Founder of US-based link monetisation firm, VigLink, took part in a Q&A/profile with PI to discuss business growth, demanding measurability and life as CEO.
Harvard Business School graduate and chief executive officer of VigLink, Oliver Roup, created the company in 2009 after a career as an engineer, researcher, product manager and programme director at leading high-tech firms including Microsoft.
While based in San Francisco, the company has publishers from all over the world which monetise with VigLink. Roup said that international clicks represent more than half of total clicks across its publisher network.
Being a technology-driven organisation, about half the team of 25 are software engineers, and the business has had funding from Google Ventures, First Round Capital and Emergence Capital Partners.
Canadian Roup said that ahead of the company’s launch, early research showed that less than half of the eligible outbound hyperlinks on the internet, including those on sites that influence customer purchases such as forums, product blogs and product review pages, were monetised.
Roup, who is also a board member of the US Performance Marketing Association, said an estimated $2.5 billion was being ‘left on the table each year in the US’, by publishers who simply did not take the time to pursue affiliate commissions from merchants who benefit from those click-through referrals.
Q: Who are your main competitors and how does VigLink stand out compared to them?
OR: We are typically compared to other content monetisation companies. Unlike AdSense and other display advertising solutions, VigLink monetises the actual content rather than the white space around the content.
This more closely aligns monetisation to the publisher’s core competency – their content.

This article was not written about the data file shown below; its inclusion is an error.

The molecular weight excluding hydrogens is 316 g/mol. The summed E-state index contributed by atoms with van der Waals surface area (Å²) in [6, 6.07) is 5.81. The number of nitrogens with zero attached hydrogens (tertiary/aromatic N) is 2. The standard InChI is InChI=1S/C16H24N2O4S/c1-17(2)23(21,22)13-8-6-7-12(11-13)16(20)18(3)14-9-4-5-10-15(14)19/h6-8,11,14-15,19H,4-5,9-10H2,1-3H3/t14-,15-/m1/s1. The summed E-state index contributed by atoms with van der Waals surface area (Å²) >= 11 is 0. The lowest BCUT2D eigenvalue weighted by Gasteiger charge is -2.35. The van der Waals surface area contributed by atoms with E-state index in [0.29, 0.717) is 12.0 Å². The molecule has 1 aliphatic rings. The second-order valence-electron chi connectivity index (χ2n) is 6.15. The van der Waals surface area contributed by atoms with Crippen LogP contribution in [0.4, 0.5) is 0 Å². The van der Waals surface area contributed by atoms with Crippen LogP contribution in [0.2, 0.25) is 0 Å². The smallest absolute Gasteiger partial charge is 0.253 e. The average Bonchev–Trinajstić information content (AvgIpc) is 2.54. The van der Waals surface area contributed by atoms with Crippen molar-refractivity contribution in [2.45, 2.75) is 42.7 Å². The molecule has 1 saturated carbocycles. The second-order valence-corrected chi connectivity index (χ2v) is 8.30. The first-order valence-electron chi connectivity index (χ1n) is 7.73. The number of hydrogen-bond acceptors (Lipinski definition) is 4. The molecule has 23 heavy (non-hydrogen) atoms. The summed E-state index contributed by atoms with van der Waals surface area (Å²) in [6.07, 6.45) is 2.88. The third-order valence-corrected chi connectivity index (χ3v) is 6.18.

Other in-content monetisation solutions tend to distract and interrupt an audience by placing image overlays or inserting hover-over popup ads that appear to be links. VigLink monetises content through simple, ordinary hyperlinks. Often, these links were directly placed by the publisher and we simply convert them into links that earn. Publishers also take advantage of VigLink Insert, which automatically adds links to mentions of products, brands, or retailers in the text on the page.
Q: How quickly is the business growing?
OR: In 2012 VigLink quadrupled its publisher base and more than doubled its merchant base to over 30,000. During November 1 to December 31 2012, VigLink-driven e-commerce grew 118% year-over-year (compared to only 14% for the overall e-commerce industry as per comScore)
Q: What does the term performance marketing mean to you and how important is it for retailers/businesses to be clued up with this industry?
OR: Performance marketing is marketing where ROI can be measured precisely and is in contrast to ‘brand marketing’; where advertisers believe they’re achieving value even if nothing measurable is happening.
We find increasingly that even brand advertisers are demanding measurability (they call it ‘return on ad spend’) and so really I think you’ll find that over the next 10 years, all internet marketing becomes performance marketing.
Q: As founder and CEO, can you summarise your day-to-day activity/responsibilities?
OR: The CEO has three key responsibilities:
1) Set the strategic direction for the company
2) Recruit the right people to pursue that strategy and develop a culture where progress is measured.
3) Keep money in the bank.
That’s it. I’d say that stuff takes about half my time. The other half is lending a hand in other functions. Sometimes the CEO can earn a customer or keep an at-risk company better than the head of sales or customer development. Sometimes I dig in with the product team, or work with marketing on things like this interview.
Q: You have worked on iPlayer at BBC, the XBOX Live for Microsoft and worked for Microsoft co-founder Paul Allen at Vulcan. What teachings from which role have helped you the most in your current position as founder of VigLink?
OR: My experience at Microsoft was kind of a proto-CEO experience. Xbox founder J. Allard gave me 20 heads (the right to hire 20 people) and essentially said, ‘I don’t know what you’re building but it ships in November. God speed’. So I didn’t have to worry about fundraising, but there were a lot of the other challenges of a CEO there – including developing a vision, convincing other people to work on it with you, and ultimately just birthing something totally new.
Q: Since the business was founded in 2009 you have raised $7.3 million across three financings. What future investment in the company is planned and what expansion plans do you have?
OR: We don’t have any corporate or financial news to announce at this time.